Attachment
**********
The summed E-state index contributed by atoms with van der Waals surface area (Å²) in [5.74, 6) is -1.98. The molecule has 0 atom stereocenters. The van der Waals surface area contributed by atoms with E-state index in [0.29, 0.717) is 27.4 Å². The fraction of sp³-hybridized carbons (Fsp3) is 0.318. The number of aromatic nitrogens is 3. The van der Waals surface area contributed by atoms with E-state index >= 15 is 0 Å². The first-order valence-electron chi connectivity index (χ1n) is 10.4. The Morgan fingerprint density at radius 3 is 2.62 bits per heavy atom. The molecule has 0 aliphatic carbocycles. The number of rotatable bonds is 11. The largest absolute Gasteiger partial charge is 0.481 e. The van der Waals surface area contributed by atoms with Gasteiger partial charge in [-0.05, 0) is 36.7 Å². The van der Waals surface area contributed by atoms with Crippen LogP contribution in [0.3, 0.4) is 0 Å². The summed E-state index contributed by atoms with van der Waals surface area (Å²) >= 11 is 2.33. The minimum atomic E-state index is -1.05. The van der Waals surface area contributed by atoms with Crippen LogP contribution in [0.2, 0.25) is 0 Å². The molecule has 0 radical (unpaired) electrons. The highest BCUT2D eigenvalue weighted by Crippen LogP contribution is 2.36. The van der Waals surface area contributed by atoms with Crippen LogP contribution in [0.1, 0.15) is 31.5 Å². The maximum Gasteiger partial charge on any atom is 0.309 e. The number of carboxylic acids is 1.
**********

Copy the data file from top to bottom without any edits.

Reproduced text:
The summed E-state index contributed by atoms with van der Waals surface area (Å²) in [5.74, 6) is -1.98. The molecule has 0 atom stereocenters. The van der Waals surface area contributed by atoms with E-state index in [0.29, 0.717) is 27.4 Å². The fraction of sp³-hybridized carbons (Fsp3) is 0.318. The number of aromatic nitrogens is 3. The van der Waals surface area contributed by atoms with E-state index >= 15 is 0 Å². The first-order valence-electron chi connectivity index (χ1n) is 10.4. The Morgan fingerprint density at radius 3 is 2.62 bits per heavy atom. The molecule has 0 aliphatic carbocycles. The number of rotatable bonds is 11. The largest absolute Gasteiger partial charge is 0.481 e. The van der Waals surface area contributed by atoms with Gasteiger partial charge in [-0.05, 0) is 36.7 Å². The van der Waals surface area contributed by atoms with Crippen LogP contribution in [0.3, 0.4) is 0 Å². The summed E-state index contributed by atoms with van der Waals surface area (Å²) >= 11 is 2.33. The minimum atomic E-state index is -1.05. The van der Waals surface area contributed by atoms with Crippen LogP contribution in [0.2, 0.25) is 0 Å². The molecule has 0 radical (unpaired) electrons. The highest BCUT2D eigenvalue weighted by Crippen LogP contribution is 2.36. The van der Waals surface area contributed by atoms with Crippen LogP contribution in [0.1, 0.15) is 31.5 Å². The maximum Gasteiger partial charge on any atom is 0.309 e. The number of carboxylic acids is 1.